Sunday, January 11, 2015

Martiros Saryan, Scene from the Train Window

Martiros Saryan, Scene from the Train Window, 1960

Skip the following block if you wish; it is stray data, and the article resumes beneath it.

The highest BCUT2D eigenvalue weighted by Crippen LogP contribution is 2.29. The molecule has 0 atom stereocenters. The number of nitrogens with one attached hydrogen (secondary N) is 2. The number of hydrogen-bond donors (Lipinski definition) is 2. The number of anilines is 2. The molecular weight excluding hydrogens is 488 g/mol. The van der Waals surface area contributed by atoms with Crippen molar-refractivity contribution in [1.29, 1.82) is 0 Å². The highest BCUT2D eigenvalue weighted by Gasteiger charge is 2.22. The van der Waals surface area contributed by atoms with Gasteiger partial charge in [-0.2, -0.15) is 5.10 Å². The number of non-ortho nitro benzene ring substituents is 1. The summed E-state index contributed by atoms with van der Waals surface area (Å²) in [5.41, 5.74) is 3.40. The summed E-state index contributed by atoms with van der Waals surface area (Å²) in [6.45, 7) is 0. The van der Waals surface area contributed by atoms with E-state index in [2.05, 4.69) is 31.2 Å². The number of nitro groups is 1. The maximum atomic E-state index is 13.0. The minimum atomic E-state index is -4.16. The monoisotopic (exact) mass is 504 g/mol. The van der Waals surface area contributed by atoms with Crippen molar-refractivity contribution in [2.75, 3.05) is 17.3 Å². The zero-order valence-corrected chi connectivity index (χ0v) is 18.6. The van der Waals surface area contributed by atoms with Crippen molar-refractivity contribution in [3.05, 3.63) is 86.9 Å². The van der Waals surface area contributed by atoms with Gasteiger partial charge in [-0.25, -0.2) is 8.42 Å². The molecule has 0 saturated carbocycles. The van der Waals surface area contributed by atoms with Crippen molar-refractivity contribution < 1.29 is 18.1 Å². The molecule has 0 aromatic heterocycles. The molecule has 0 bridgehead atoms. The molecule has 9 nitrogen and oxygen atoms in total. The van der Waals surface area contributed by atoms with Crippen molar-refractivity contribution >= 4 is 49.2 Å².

Martiros Saryan (1880-1972) was a major Armenian painter who was a seminal cultural figure and founder of the Armenian National School of Painting.  Born to an Armenian family in southwest Russia, Saryan attended the Moscow School of Arts, where he was heavily influenced by both Russian and Western European painters, particularly Gauguin and Matisse.  Having first visited Armenia in his early twenties, it was there that Saryan created his first significant work.  As his career progressed, and he continued to travel, Saryan experimented with Expressionism to great effect.  Saryan returned to Armenia periodically, such as to aid refugees of the Armenian genocide, but did not move there permanently until 1921, when it was part of the Soviet Union.  In the 1930s, Saryan's fame continued to increase, and he received many awards and honors, including the Order of Lenin.  Throughout his career, Saryan panted mostly landscapes and poartraits.  Scene from the Train Window is a fascinating landscape, a later work that shows Saryan's development.  The piece shows the influence of Russian and French painters, German Expressionism, as well as American Modernism (such as the desert paintings of Georgia O'Keeffe).  The vibrant swaths of color, applied rather loosely, give the painting an intense presence.  We can picture this scene passing rapidly by the window of a train that the title alludes to, as the artist struggles to capture it in an instant.  Behind the colorful and perhaps fantastical mountains, a sky of traditional blue and white appears, grounding the piece in reality and lending credence to the coloration of the mountains.  These disconnected bands of color join to form a highly evocative painting that seems to contain all of Saryan's rich experiences.

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